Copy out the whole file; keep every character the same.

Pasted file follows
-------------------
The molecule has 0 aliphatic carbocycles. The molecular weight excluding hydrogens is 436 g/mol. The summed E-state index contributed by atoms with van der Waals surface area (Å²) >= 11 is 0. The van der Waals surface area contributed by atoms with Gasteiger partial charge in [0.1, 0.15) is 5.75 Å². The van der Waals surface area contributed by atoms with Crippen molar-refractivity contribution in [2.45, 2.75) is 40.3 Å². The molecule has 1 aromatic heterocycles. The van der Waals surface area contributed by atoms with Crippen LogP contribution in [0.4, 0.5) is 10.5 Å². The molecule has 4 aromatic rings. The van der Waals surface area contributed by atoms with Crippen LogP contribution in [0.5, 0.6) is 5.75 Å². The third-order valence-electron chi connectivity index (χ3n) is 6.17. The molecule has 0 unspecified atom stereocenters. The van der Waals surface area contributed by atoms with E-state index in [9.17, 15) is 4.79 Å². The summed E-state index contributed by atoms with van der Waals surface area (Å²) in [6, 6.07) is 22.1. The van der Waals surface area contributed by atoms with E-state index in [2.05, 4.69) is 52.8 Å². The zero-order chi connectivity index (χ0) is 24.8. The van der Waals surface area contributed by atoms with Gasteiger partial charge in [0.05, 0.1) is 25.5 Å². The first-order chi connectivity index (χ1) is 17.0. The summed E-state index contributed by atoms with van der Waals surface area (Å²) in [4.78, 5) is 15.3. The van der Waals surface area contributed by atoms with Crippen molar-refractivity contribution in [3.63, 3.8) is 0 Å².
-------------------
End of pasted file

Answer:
The molecule has 0 aliphatic carbocycles. The molecular weight excluding hydrogens is 436 g/mol. The summed E-state index contributed by atoms with van der Waals surface area (Å²) >= 11 is 0. The van der Waals surface area contributed by atoms with Gasteiger partial charge in [0.1, 0.15) is 5.75 Å². The van der Waals surface area contributed by atoms with Crippen molar-refractivity contribution in [2.45, 2.75) is 40.3 Å². The molecule has 1 aromatic heterocycles. The van der Waals surface area contributed by atoms with Crippen LogP contribution in [0.4, 0.5) is 10.5 Å². The molecule has 4 aromatic rings. The van der Waals surface area contributed by atoms with Crippen LogP contribution in [0.5, 0.6) is 5.75 Å². The third-order valence-electron chi connectivity index (χ3n) is 6.17. The molecule has 0 unspecified atom stereocenters. The van der Waals surface area contributed by atoms with E-state index in [9.17, 15) is 4.79 Å². The summed E-state index contributed by atoms with van der Waals surface area (Å²) in [6, 6.07) is 22.1. The van der Waals surface area contributed by atoms with E-state index in [2.05, 4.69) is 52.8 Å². The zero-order chi connectivity index (χ0) is 24.8. The van der Waals surface area contributed by atoms with Gasteiger partial charge in [0.05, 0.1) is 25.5 Å². The first-order chi connectivity index (χ1) is 17.0. The summed E-state index contributed by atoms with van der Waals surface area (Å²) in [4.78, 5) is 15.3. The van der Waals surface area contributed by atoms with Crippen molar-refractivity contribution in [3.63, 3.8) is 0 Å².